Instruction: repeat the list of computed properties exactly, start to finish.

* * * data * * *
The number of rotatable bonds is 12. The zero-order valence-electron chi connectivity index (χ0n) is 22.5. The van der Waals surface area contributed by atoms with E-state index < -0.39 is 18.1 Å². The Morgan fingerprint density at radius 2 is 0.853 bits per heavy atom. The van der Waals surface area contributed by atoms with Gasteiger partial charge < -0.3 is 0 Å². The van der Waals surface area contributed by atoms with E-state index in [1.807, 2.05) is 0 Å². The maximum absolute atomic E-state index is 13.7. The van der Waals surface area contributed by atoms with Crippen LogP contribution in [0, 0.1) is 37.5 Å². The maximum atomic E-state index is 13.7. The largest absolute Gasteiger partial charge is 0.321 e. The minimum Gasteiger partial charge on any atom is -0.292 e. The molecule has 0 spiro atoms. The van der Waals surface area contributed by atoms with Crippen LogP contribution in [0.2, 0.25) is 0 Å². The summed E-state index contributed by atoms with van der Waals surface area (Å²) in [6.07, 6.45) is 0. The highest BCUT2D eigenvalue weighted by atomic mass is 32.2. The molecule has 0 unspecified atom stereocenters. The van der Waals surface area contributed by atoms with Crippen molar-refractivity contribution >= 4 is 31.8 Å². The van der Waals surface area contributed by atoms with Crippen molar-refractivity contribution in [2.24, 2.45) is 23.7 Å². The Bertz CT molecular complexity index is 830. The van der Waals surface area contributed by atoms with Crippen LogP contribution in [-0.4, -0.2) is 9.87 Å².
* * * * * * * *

The number of rotatable bonds is 12. The zero-order valence-electron chi connectivity index (χ0n) is 22.5. The van der Waals surface area contributed by atoms with E-state index < -0.39 is 18.1 Å². The Morgan fingerprint density at radius 2 is 0.853 bits per heavy atom. The van der Waals surface area contributed by atoms with Gasteiger partial charge < -0.3 is 0 Å². The van der Waals surface area contributed by atoms with E-state index in [1.807, 2.05) is 0 Å². The maximum absolute atomic E-state index is 13.7. The van der Waals surface area contributed by atoms with Crippen LogP contribution in [0, 0.1) is 37.5 Å². The maximum atomic E-state index is 13.7. The largest absolute Gasteiger partial charge is 0.321 e. The minimum Gasteiger partial charge on any atom is -0.292 e. The molecule has 0 spiro atoms. The van der Waals surface area contributed by atoms with Crippen LogP contribution in [0.2, 0.25) is 0 Å². The summed E-state index contributed by atoms with van der Waals surface area (Å²) in [6.07, 6.45) is 0. The highest BCUT2D eigenvalue weighted by atomic mass is 32.2. The molecule has 0 unspecified atom stereocenters. The van der Waals surface area contributed by atoms with Crippen molar-refractivity contribution >= 4 is 31.8 Å². The van der Waals surface area contributed by atoms with Crippen molar-refractivity contribution in [2.24, 2.45) is 23.7 Å². The Bertz CT molecular complexity index is 830. The van der Waals surface area contributed by atoms with Crippen LogP contribution in [-0.4, -0.2) is 9.87 Å².